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United States. Office of Indian Affairs / Annual report of the Commissioner of Indian Affairs, for the year 1905, Part I
([1905])

Report of the Commissioner of Indian Affairs,   pp. 1-155 PDF (58.6 MB)


Page 45

45 
COMMISSIONER OF INDIAN AFFAIRS. 
Location, capacity, enrollment, and average attendance of Government day
schools during the fiscal year ended June 30, 1905-Continued. 
Capac- Enroll- Average 
Location.                      ity.   ment. attend- 
ance. 
New Mexico-Continued. 
Pueblo-Continued. 
Jemez--------------------------------------------------------------- 8 1
Nambe-------------------------------------------------- 28 22     11 
Picuris .   ..------------------------------------------------- 16  16  13
Santa  Clara . . .   .   .   .   ..---------------------------------------------329
San Ildefonse . . . ..--------------------------------------------. 21  34
 26 
San Juan --------------------------------------------------  32  27  25 
Ss-----------------------------------------------------  3  7  2 
Taos---------------------------------------------------------- 3254  34 
North Dakota: 
Fort Totten (2 schools)--------------------------------------- 80  122  51
Fort Totten, W aanatan .. . . . ..--------------------------------  82  26
 16 
Fort Berthold (3 schools)------------------------------------------------10
90 76 
Standing Rock (5 schools)------------------------------------170  143  116
South Dakota: 
Cheyenne River (4 schools).. .    ..-----------------------------------9591
 74 
Pine Ridge (29 schools).. ..     ..       ..-------------------------------------.1,015
 739  582 
Rosebud (20 schools).. .. . ..   . .  . .  ..-----------------------------------
560 463  397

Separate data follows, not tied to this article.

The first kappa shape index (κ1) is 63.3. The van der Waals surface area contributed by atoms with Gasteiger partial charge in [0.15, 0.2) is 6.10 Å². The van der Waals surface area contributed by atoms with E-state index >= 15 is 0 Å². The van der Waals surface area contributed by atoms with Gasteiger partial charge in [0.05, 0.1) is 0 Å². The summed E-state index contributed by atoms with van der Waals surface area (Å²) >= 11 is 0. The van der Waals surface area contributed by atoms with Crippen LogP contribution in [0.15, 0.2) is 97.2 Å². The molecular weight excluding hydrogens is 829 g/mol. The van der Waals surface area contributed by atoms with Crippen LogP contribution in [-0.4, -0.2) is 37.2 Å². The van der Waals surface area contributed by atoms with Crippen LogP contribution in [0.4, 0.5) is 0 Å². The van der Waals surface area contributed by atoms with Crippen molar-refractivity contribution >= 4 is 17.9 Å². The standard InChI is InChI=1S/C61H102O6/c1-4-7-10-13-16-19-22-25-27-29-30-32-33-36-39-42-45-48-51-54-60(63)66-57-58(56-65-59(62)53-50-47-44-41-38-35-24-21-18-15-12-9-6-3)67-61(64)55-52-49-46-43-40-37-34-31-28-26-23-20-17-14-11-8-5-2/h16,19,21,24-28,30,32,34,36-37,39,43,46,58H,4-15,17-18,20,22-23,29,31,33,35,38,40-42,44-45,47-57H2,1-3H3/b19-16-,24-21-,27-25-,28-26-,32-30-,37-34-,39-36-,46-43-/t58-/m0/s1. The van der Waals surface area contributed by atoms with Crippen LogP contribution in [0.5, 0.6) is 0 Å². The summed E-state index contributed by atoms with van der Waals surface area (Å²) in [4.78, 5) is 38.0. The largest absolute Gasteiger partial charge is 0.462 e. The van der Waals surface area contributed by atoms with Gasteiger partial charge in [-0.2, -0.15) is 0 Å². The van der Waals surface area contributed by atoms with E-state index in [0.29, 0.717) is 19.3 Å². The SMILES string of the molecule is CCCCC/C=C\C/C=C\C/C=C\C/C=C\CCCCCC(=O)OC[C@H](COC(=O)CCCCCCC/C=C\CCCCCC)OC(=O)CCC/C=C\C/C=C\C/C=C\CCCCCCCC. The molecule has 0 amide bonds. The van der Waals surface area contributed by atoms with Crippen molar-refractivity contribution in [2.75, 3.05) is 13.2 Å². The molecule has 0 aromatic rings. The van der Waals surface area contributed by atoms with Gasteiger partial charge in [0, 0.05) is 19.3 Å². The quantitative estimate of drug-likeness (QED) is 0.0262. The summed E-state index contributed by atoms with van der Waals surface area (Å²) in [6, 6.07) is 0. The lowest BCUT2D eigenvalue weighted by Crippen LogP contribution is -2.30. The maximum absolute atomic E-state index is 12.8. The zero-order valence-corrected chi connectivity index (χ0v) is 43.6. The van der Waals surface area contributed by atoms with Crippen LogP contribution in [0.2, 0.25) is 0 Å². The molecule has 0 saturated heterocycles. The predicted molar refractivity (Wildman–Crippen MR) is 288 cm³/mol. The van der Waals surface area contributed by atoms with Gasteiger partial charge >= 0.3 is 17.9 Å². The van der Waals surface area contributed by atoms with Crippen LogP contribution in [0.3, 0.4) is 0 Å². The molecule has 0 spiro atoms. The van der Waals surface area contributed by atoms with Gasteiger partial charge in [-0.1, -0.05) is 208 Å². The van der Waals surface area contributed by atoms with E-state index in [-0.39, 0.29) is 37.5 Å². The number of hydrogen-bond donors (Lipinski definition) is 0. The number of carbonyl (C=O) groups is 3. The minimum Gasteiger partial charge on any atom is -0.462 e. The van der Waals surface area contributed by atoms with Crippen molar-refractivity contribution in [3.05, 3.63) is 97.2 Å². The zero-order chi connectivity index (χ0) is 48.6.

Washington: 
Neah Bay..  . . .  . . . .  ..--------------------------------------------------.50.62
 46 
Quileute.  .    .    .    .    .    ..---------------------------------------------------
 42.59  31 
Tulalip- 
Lummi.    .   .   .   .    .   ..-------------------------------------------------
229  16 
Swinomish    ----------------------------------------44            7 
Port Madison--------------------------------------------- ---  30"41
 28 
Puyallup- 
Chehalis-------------------------------------------------------- 24  17 
Quinaielt------------------------------------------------ 30 22   13 
Skokomish . .   .    ..---------------------------------------------- 40
 36  16 
Jamestown .  .   ..--------------------------------------------- 24  18 
10 
Port Gamble-------------------------------------------- 26  27    17 
Wisconsin: 
Menominee- 
Attending Green Bay Boarding School (day pupils) 8........... - 32  20 
Stockbridge.. . .  .  . .  . . .  ..---------------------------------------
40  58  30 
La Pointe (5 schools).. .  ..----------------------------------------298.261
 191 
Total. .  .  .   .  .  .   .  .  .  ..--------------------------------------------------
4,874  4,399  ,271 
The complex nature of the Indian schools requires a large force of 
efficient employees to look properly after the moral and material wel- 
fare of the thousands of children enrolled. The following list of 
those employed during the year will be of interest: 
Supervisors, 7 white; superintendents, 117 white and 1 Indian; 
assistant superintendents, 14 white and 1 Indian; clerks, 56 white 
and 18 Indian; physicians, 29 white and 1 Indian; disciplinarians, 
23 white and 13 Indian; teachers, 450 white and 50 Indian; kinder- 
gartners, 41 white and 1 Indian; manual training teacher, 1 white; 
matrons and housekeepers, 215 white and 37 Indian; assistant ma- 
trons, 116 white and 49 Indian; nurses, 31 white and 2 Indian; 
seamstresses, 113 white and 43 Indian; laundresses, 88 white and 59 
Indian; industrial teachers, 68 white and 34 Indian; cooks and bak- 
ers, 144 white and 73 Indian; farmers, 50 white and 13 Indian; 
blacksmiths and carpenters, 65 white and 19 Indian; engineers, 55 
white and 27 Indian; tailors, 9 white and 6 Indian; shoe and har- 
ness makers, 16 white and 20 Indian; gardeners, 19 white and 6 
Indian; dairymen, 7 white, Indian assistants, 44; superintendents of 
industries, 3 white; teachers of agriculture, 6 white; day school in- 


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